Five things I’ve learned about…American Brandy

The December 31, 2011 issue of Wine Enthusiast magazine is out, and it includes (among other things) my review column on American Brandy.  You can pick up a copy at the newsstand, or view it in digital format on Zinio.  Here’s what I learned:

1. American Brandy is an underappreciated, or at least under-publicized, category. A handful are every bit as good as French Cognacs – but the prices are much, much gentler. (I also just received a press release for an intriguing-sounding oak-aged Canadian brandy….could this be yet another nascent category? UPDATE 5/7/12:  Apparently, not a new category, at least not yet. Went back to the release – and it’s for an American brandy with a French-Canadian name.)

2. Many of these brandies are made from interesting wine grapes, such as Pinot Noir or Semillon. But not all brandies are grape – in particular, there are some amazing American apple brandies, such as Laird’s. And although I didn’t sample any for this review, the category also includes a number of good peach and other fruit brandies.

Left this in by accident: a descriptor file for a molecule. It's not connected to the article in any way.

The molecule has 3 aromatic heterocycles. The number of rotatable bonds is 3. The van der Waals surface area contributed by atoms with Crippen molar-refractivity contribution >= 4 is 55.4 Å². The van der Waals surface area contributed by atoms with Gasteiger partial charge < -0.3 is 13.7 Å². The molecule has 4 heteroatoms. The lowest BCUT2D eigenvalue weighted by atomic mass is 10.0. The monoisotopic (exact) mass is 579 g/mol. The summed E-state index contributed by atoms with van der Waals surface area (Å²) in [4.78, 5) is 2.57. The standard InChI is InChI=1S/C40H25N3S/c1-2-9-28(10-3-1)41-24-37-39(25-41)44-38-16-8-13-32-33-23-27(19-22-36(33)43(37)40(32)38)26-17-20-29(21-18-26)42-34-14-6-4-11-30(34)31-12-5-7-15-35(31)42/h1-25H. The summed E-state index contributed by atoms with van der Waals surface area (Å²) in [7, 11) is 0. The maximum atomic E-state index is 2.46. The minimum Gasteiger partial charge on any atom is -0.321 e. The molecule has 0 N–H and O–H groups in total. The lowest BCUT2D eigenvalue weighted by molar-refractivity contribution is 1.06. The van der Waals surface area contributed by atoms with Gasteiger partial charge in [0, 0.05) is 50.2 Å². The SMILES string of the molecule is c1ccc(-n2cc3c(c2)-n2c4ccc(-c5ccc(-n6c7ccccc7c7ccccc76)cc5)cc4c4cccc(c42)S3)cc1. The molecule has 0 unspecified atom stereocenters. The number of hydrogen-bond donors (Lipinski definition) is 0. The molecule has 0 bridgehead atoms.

3. Unaged fruit brandy = eau-de-vie.

 4. Some brandies (such as those from Paul Masson) are produced in California, but are then transported to Kentucky, where they age in former Bourbon barrels. As a result, many have lovely Bourbon-like caramel and vanilla notes.

 5. It turns out that Americans have a long history of brandy innovation, dating all the way back to the original maverick:  George Washington. Though better known as a general and statesman, he also distilled his own rye whiskey and brandy. In fact, according to the Mt. Vernon Museum, the year Washington died, in 1799, his plantation account book shows he had 60 gallons of peach brandy and 67 gallons of apple brandy sent to his main house from the distillery.

Got a favorite American brandy, or brandy cocktail? I’d love to hear about it.